Welcome to Thrifty Thursdays!
The rules are simple and are as follows:
1. Each week’s link-up will be posted on Thursday.
2. Post or talk about a book you found used (preferably in a book store or thrift shop).
3. The book must cost less than $5.
4. Be sure to return for the link-up! Weird or strange books are preferred.
Ideally, we all would be exploring authors, books, and genres that we never would have considered otherwise. Some of us may find new favorites. Others may just find some laughs. Either way, we’d be supporting independent booksellers who are the backbone of what we do as bloggers. Of course, these books cost money, and posting each week isn’t required, though you’re certainly welcome to do so. An interesting possibility down the line may be picking a subject or genre and trying to find the oddest possible title.
My pick for this week?
Great House by Nicole Krauss
Nicole Krauss is also the author of Man Walks Into a Room, a recent read and favorite of mine, so I was pretty excited when I saw both The History of Love (last week) and Great House at such low prices and scooped ’em up.
Total saved thus far compared to new prices: $38.
For twenty-five years, a reclusive American novelist has been writing at the desk she inherited from a young Chilean poet who disappeared at the hands of Pinochet’s secret police; one day a girl claiming to be the poet’s daughter arrives to take it away, sending the writer’s life reeling. Across the ocean, in the leafy suburbs of London, a man caring for his dying wife discovers, among her papers, a lock of hair that unravels a terrible secret. In Jerusalem, an antiques dealer slowly reassembles his father’s study, plundered by the Nazis in Budapest in 1944.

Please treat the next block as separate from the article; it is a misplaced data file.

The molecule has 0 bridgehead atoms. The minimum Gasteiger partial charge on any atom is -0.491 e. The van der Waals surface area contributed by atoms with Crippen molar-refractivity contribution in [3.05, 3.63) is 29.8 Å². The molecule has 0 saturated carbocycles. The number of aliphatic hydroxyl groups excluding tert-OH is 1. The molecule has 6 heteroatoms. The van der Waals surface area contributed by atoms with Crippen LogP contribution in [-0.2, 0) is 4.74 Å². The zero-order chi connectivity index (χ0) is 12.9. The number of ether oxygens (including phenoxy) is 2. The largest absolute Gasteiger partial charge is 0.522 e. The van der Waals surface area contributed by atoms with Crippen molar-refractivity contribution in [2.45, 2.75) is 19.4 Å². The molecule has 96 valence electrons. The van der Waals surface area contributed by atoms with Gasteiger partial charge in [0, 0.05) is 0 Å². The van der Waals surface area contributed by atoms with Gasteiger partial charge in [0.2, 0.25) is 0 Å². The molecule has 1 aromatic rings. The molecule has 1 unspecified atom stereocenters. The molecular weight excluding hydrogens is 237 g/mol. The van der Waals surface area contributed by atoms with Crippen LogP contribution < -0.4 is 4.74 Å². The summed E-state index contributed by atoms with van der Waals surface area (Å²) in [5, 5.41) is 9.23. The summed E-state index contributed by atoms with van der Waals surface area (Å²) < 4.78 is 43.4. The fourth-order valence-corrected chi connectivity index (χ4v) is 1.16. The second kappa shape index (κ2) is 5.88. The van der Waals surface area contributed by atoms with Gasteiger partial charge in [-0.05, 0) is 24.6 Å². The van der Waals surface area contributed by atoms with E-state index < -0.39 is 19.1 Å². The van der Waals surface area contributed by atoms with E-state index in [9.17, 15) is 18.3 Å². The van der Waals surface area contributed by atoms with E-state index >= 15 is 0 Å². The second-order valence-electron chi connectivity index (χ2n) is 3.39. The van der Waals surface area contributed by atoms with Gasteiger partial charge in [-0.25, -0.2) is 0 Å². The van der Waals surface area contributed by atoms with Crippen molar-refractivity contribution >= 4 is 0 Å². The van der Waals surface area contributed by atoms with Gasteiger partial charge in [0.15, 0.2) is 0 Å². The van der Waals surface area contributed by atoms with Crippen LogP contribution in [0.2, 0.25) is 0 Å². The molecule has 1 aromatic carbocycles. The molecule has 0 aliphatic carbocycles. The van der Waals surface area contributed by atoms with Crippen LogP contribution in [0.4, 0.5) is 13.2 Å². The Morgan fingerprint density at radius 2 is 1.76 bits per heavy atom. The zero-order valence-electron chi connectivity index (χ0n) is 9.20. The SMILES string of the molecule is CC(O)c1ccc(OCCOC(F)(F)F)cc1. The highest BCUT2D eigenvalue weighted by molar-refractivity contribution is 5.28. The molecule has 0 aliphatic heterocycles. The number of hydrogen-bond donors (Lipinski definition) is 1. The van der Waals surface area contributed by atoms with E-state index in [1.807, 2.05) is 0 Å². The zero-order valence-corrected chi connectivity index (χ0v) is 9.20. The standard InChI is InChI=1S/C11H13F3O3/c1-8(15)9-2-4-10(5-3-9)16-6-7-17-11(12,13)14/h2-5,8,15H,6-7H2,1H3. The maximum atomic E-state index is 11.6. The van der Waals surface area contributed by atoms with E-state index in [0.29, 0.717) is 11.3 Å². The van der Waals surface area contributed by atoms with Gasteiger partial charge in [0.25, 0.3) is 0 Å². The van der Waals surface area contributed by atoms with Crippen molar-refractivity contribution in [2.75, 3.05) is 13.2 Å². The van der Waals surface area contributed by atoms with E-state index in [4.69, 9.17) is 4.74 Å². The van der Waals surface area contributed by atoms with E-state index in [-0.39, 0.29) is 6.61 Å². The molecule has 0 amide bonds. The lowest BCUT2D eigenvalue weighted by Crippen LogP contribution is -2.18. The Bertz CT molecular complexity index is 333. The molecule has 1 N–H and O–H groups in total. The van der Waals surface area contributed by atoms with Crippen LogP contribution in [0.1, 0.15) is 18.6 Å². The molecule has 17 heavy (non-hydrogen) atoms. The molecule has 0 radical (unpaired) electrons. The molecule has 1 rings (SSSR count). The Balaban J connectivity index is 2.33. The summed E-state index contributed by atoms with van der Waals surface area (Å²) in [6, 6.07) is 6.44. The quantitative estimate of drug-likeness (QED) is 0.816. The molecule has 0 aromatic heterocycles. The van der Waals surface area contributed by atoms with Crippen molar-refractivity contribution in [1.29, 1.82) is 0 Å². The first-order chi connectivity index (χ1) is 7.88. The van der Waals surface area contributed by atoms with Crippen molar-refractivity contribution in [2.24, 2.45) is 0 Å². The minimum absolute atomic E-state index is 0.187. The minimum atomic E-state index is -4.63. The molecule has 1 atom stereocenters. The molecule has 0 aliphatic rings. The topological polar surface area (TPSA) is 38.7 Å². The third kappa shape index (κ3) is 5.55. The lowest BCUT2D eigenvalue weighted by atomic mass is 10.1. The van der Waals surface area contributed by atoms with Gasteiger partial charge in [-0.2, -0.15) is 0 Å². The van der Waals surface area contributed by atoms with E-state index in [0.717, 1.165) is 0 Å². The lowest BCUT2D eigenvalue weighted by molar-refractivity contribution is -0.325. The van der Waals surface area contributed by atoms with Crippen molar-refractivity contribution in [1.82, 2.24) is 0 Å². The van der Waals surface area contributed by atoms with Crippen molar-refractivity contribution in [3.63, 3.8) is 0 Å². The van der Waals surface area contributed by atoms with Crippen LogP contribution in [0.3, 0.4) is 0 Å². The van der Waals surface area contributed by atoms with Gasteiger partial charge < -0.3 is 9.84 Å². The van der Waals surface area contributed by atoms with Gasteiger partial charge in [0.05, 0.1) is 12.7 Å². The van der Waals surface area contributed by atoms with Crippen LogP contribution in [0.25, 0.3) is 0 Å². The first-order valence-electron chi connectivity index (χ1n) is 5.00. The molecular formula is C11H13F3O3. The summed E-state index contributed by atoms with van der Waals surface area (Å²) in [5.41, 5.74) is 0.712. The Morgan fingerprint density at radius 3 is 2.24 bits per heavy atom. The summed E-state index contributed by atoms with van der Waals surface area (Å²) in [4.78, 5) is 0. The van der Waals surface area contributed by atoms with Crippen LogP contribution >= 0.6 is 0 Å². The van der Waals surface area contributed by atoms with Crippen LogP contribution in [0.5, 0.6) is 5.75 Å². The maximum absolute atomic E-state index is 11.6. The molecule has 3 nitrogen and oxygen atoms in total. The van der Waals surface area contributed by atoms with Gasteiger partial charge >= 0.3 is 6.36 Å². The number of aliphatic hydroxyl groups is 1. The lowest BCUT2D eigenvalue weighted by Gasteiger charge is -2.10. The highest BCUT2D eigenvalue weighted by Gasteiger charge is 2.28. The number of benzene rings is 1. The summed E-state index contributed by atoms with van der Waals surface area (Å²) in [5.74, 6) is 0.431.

Connecting these stories is a desk of many drawers that exerts a power over those who possess it or have given it away. As the narrators of Great House make their confessions, the desk takes on more and more meaning, and comes finally to stand for all that has been taken from them, and all that binds them to what has disappeared. Great House is a story haunted by questions: What do we pass on to our children and how do they absorb our dreams and losses? How do we respond to disappearance, destruction, and change?
Once again, Krauss seems to be exploring ideas of memory and history, identity and the natural course of time, just as she did in Man Walks Into a Room. First a poet, Krauss’ writing often has a lyrical quality, and so I can only assume she explores the themes as skillfully as she did in Man Walks Into a Room. I’m looking forward to delving into this one.
What did you pick up on the cheap this week?